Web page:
Sorry, but saying 'I don't mind' is actually quite unhelpful04/12/2023
Even if you haven’t defined the roles, every relationship has one partner who takes the lead in decision-making and one who’s happier to go with the flow.
It’s a dynamic that we’ve seen on screen countless times – from Lois and Hal in Malcolm in the Middle to Monica and Chandler in Friends – and while it may work for these fictional couples, it can be pretty exasperating in real life.
Father and husband Justin posted a TikTok this week talking about how he’d typically respond when his wife asked him everyday questions like what do you want for dinner or what do you want to do today.
‘So often, I would think that I’m being the kind, respectful person and I’d say, “whatever you want, I want to do what you want to do,”‘ Jason recalled. ‘And she’s like “I just need you do decide. I am done answering questions, I’m done making decisions.”‘
It’s a pitfall many have fallen victim to, trying to be considerate but adding yet another task to your partner’s pile, when all they really wanted was a straight answer.
One commenter on Justin’s video replied: ‘Do you know how sick and tired I am of figuring out what to make for dinner every damn day and getting no input from anyone.’
‘I am exhausted with doing all the organising that I have now given up,’ said another, while a later comment read: ‘I don’t think my husband has ever given me a suggestion.’
There’s a name for this: decision fatigue.
It’s such a simple way to help stay at home parents and default parents. When asked for an opinion or to make a decision, just make it! They are tired of making choices and the kind thing to do is not say “whatever you want is fine with me.” The kind thing to do is tell them your preference (but be prepared for them to end up making a decision anyway if they don’t like yours 😆). #parenting #defaultparent #parentingadvice #justinkellough #dadsoftiktok #momsoftiktok #mumsoftiktok #parentsoftiktok parenting advice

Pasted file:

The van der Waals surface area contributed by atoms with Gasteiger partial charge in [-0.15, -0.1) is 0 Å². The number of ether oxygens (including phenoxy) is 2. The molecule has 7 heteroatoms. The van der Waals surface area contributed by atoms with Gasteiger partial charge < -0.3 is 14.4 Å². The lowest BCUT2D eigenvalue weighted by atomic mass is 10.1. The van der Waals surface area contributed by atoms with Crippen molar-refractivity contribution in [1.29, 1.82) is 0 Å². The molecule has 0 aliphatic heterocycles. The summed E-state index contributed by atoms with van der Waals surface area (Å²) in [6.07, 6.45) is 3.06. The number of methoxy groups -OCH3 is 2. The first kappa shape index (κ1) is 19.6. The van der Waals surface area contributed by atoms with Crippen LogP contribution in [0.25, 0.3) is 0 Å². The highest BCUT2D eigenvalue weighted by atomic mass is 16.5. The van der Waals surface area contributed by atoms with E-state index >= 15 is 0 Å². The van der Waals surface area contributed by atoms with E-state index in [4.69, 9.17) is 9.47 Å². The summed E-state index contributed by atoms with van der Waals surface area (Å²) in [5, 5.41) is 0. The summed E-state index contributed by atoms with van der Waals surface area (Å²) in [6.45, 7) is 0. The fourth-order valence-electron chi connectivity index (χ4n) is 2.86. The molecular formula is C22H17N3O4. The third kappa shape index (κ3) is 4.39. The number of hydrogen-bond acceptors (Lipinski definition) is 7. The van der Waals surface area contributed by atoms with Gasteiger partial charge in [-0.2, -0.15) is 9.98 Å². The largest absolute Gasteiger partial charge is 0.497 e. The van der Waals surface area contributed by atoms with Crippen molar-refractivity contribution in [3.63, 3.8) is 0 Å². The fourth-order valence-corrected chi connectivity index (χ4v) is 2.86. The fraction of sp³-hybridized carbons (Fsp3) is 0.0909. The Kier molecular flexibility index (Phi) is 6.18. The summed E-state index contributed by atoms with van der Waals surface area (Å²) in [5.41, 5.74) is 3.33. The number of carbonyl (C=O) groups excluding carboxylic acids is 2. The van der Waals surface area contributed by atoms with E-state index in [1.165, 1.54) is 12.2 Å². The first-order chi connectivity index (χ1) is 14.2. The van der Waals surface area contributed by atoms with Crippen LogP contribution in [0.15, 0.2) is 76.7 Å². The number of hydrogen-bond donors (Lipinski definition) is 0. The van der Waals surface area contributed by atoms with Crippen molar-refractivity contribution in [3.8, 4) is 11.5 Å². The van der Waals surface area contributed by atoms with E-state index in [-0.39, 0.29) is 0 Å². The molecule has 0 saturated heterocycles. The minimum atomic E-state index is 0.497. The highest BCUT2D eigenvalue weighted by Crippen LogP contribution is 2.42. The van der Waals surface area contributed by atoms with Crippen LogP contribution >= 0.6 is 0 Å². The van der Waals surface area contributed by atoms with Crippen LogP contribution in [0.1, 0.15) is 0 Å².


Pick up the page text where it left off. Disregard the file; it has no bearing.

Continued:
Nicola Hemmings, Head of Workplace Psychology at Koa Health, describes this as ‘a person’s deteriorating ability or capacity to make decisions’ in the wake of having to do so constantly.
‘You might feel that you are experiencing decision fatigue if previously simple decisions are taking up more time and mental energy than usual,’ she tells Metro.co.uk.
‘You might also experience brain fog or “candy floss brain” and feel confused and overwhelmed with multiple options, or you might find yourself reading and marking messages as “unread” until you feel like you can better deal with them.’
This is frustrating for both sides, but it’s an issue that goes far deeper than the decision at hand.
The mental load refers to the unseen ‘cognitive labour’ involved in managing a household, defined by the American Sociological Review as ‘anticipating needs, identifying options for filling them, making decisions, and monitoring progress.’
In the average relationship, it might encompass things like knowing when the bins are collected or or scheduling appointments and events. Even if the tasks themselves are equally shared, one person has the responsibility of overseeing what gets done, when and by whom.
There’s a gendered aspect to it too. Studies show that women typically take on the lion’s share of this work, and that these imbalances in labour division can be linked to a reduction in ‘satisfaction with life’ and ‘partner satisfaction,’ as well as ‘feelings of emptiness, and experiencing role overload.’
You Should Have Asked, a comic by French illustrator Emma, explains how families suffer when men leave decision-making up to their partner, essentially placing them in the the default position of ‘manager’.
While each relationship is different, there’s every chance that when your partner asks you to make a choice it’s less about what you choose than the fact you’ve taken deciding off their plate.
So, in these situations, Justin advises: ‘Never say “I don’t know” or “I don’t care”. Give them an answer – and then if they don’t like that answer they can push back.’
Some couples find it helpful to offer up three to five suggestions to speed up your resolution time. You can then narrow down the options or veto suggestions, meaning you’ll both have input on whatever you end up going with.
Planning ahead can also help combat decision fatigue, as can a policy of ‘don’t sweat the small stuff.’
‘Decide on things at the start of the day or just after lunch when mental acuity is at its highest,’ recommends Nicola. ‘For example, decide on where to go for date night at a time with higher mental energy resources. Save that valuable energy for bigger decisions.’
Whether there’s an underlying problem with division of household duties or you’re just stuck on what to eat for tea, there’s a reason why ‘whatever you fancy’ inspires eye rolls over appreciation.
To you it might be the difference between pasta and stir fry, but to them it’s one more decision to add to an ever-growing list.
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